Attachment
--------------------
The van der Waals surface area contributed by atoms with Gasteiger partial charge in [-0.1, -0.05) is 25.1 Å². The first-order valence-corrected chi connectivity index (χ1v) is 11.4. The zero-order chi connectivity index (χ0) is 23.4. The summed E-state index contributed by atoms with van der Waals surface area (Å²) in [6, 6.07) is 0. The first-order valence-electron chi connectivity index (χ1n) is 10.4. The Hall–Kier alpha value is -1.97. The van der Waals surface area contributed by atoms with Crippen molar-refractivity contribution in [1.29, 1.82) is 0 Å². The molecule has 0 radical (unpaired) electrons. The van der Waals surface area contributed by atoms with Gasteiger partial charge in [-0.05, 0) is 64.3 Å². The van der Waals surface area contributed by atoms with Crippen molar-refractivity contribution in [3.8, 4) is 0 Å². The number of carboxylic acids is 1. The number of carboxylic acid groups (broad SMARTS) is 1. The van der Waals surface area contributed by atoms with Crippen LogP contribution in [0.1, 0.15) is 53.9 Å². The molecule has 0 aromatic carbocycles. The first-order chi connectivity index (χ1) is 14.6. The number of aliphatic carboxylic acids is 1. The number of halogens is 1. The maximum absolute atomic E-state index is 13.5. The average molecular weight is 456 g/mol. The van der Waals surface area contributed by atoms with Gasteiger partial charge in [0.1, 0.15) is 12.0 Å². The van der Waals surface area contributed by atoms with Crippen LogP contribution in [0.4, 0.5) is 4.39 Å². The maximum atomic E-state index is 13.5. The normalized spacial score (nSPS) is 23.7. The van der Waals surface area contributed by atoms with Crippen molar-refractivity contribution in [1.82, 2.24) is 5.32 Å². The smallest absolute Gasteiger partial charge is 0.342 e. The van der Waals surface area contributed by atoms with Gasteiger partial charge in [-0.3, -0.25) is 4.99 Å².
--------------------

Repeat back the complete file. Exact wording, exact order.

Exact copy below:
The van der Waals surface area contributed by atoms with Gasteiger partial charge in [-0.1, -0.05) is 25.1 Å². The first-order valence-corrected chi connectivity index (χ1v) is 11.4. The zero-order chi connectivity index (χ0) is 23.4. The summed E-state index contributed by atoms with van der Waals surface area (Å²) in [6, 6.07) is 0. The first-order valence-electron chi connectivity index (χ1n) is 10.4. The Hall–Kier alpha value is -1.97. The van der Waals surface area contributed by atoms with Crippen molar-refractivity contribution in [1.29, 1.82) is 0 Å². The molecule has 0 radical (unpaired) electrons. The van der Waals surface area contributed by atoms with Gasteiger partial charge in [-0.05, 0) is 64.3 Å². The van der Waals surface area contributed by atoms with Crippen molar-refractivity contribution in [3.8, 4) is 0 Å². The number of carboxylic acids is 1. The number of carboxylic acid groups (broad SMARTS) is 1. The van der Waals surface area contributed by atoms with Crippen LogP contribution in [0.1, 0.15) is 53.9 Å². The molecule has 0 aromatic carbocycles. The first-order chi connectivity index (χ1) is 14.6. The number of aliphatic carboxylic acids is 1. The number of halogens is 1. The maximum absolute atomic E-state index is 13.5. The average molecular weight is 456 g/mol. The van der Waals surface area contributed by atoms with Gasteiger partial charge in [0.1, 0.15) is 12.0 Å². The van der Waals surface area contributed by atoms with Crippen LogP contribution in [0.4, 0.5) is 4.39 Å². The maximum atomic E-state index is 13.5. The normalized spacial score (nSPS) is 23.7. The van der Waals surface area contributed by atoms with Crippen molar-refractivity contribution in [1.82, 2.24) is 5.32 Å². The smallest absolute Gasteiger partial charge is 0.342 e. The van der Waals surface area contributed by atoms with Gasteiger partial charge in [-0.3, -0.25) is 4.99 Å².